​Verizon's profit hurt by strike; revenue disappoints

NEW YORK - Verizon Communications (VZ) said Tuesday that a strike by 40,000 employees hurt its results in the second quarter, and the company's revenue fell short of analyst projections.

The largest U.S. cellphone carrier's profits were hurt by a series of costs. One was a seven-week strike by around 40,000 employees that began in April. It was one of the larger strikes by U.S. workers in recent years and Verizon said it cut into profits from its wireline business.

Verizon said its net income after paying dividends on preferred stock fell to $702 million, or 17 cents per share. Excluding one-time costs related to the strike, charges related to the early redemption of debt, and other items, Verizon said it earned 94 cents per share.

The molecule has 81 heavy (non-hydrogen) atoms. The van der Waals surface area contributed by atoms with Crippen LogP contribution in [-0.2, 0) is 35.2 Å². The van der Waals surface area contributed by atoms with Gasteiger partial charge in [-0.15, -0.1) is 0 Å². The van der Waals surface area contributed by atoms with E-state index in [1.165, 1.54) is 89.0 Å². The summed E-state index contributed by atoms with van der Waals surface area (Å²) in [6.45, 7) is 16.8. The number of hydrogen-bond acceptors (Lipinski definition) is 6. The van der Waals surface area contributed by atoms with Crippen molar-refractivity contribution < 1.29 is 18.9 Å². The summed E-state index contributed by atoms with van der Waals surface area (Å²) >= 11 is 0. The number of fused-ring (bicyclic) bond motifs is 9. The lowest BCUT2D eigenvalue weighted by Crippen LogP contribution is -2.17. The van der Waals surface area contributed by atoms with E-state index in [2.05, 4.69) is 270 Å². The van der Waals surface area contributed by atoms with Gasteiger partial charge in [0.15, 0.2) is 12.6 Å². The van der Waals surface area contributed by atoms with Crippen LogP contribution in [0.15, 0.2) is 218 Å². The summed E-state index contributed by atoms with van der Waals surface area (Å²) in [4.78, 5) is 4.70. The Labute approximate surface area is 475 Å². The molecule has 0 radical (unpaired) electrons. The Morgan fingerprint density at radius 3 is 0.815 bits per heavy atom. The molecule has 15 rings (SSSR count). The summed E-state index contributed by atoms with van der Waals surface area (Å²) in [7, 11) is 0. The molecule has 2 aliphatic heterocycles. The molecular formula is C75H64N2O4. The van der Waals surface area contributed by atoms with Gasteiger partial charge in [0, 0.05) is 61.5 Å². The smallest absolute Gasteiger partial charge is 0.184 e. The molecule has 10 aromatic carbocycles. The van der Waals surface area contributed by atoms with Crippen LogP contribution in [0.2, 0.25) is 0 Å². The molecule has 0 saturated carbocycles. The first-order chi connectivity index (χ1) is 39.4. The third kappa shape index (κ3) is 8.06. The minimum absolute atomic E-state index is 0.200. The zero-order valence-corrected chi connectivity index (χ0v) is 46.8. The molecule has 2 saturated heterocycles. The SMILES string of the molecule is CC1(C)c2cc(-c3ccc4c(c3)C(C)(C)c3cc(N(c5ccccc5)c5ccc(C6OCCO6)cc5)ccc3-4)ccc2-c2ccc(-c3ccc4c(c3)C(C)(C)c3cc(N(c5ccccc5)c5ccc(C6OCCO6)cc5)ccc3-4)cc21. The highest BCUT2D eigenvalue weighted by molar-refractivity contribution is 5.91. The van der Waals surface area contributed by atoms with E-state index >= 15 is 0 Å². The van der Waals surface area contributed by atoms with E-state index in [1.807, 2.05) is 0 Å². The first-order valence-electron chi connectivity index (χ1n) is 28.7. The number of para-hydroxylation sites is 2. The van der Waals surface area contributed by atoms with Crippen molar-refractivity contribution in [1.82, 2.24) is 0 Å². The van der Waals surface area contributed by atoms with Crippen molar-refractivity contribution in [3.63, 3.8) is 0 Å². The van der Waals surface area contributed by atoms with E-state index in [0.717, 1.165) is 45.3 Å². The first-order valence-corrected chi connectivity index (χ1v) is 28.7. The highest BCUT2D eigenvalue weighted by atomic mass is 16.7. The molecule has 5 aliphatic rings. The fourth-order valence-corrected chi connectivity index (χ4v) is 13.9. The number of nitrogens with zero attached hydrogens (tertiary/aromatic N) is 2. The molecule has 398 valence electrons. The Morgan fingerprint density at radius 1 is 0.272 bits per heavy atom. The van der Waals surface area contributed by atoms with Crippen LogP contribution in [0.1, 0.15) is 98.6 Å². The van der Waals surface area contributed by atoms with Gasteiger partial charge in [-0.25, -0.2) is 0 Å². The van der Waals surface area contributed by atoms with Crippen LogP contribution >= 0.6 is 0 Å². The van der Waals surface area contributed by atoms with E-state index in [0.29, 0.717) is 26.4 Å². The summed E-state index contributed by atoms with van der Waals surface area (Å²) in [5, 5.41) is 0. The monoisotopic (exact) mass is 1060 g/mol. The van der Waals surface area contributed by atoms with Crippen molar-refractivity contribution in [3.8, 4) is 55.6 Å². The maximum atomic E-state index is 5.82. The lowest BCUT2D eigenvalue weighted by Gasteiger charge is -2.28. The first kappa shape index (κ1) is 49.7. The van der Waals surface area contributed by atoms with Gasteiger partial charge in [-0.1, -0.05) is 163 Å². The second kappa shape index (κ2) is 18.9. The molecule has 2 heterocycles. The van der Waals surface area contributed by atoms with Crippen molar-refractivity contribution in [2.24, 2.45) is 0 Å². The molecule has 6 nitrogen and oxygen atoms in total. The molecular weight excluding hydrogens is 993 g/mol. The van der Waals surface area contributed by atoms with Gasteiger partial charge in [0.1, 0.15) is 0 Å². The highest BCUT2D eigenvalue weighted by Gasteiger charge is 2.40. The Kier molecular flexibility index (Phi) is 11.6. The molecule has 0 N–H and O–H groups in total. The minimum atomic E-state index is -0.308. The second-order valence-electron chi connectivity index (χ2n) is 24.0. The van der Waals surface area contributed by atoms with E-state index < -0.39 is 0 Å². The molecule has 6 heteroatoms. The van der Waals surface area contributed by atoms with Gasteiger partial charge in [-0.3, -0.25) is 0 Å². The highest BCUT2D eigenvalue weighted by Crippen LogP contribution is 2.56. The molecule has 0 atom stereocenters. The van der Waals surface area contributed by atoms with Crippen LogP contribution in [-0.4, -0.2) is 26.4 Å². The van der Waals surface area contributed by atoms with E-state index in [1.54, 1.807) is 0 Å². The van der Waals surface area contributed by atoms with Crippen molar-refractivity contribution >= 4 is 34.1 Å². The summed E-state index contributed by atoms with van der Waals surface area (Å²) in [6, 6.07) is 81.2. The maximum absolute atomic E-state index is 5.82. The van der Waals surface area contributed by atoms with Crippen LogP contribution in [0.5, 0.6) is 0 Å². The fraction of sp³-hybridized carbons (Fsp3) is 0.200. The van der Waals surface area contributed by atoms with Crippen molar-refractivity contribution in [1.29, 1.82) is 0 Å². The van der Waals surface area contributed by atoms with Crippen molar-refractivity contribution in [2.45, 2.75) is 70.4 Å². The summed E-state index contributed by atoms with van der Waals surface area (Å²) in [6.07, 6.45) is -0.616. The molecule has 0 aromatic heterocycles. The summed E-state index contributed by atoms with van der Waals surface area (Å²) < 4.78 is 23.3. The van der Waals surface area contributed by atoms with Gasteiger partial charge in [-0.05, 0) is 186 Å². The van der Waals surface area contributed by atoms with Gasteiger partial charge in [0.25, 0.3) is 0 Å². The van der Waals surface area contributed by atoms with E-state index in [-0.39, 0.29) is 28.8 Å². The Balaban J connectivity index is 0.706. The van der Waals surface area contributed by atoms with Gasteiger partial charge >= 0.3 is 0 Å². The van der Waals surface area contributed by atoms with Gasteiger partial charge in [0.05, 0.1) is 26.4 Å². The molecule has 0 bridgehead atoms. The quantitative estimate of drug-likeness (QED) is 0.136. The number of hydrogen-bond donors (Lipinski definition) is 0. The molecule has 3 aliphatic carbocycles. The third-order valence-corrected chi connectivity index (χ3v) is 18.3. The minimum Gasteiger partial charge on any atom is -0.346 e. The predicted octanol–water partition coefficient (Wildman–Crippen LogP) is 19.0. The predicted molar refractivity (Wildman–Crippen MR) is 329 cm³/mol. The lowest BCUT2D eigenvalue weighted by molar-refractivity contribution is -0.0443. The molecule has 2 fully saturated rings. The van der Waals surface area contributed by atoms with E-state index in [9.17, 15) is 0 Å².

Its revenue fell 5 percent to $30.53 billion.

Analysts expected Verizon to report earnings of 93 cents per share on $31.12 billion in revenue, according to Zacks Investment Research.

The earnings report came a day after the New York company said it has agreed to buy Yahoo's internet business for $4.83 billion. It will combine Yahoo with AOL, which it bought last year for $4.4 billion.

On Tuesday, Verizon said the two businesses will give it a valuable group of online properties and mobile applications with more than 1 billion views per month.

Shares of Verizon declined 20 cents to $55.67 in premarket trading about 30 minutes before the market open.

The stock has climbed 21 percent in 2016, while the Standard & Poor's 500 index has climbed 6 percent. Investors have snapped up telecommunications companies like Verizon and AT&T because of their attractive dividend payments. Earlier this month the stock hit its highest price since 2000.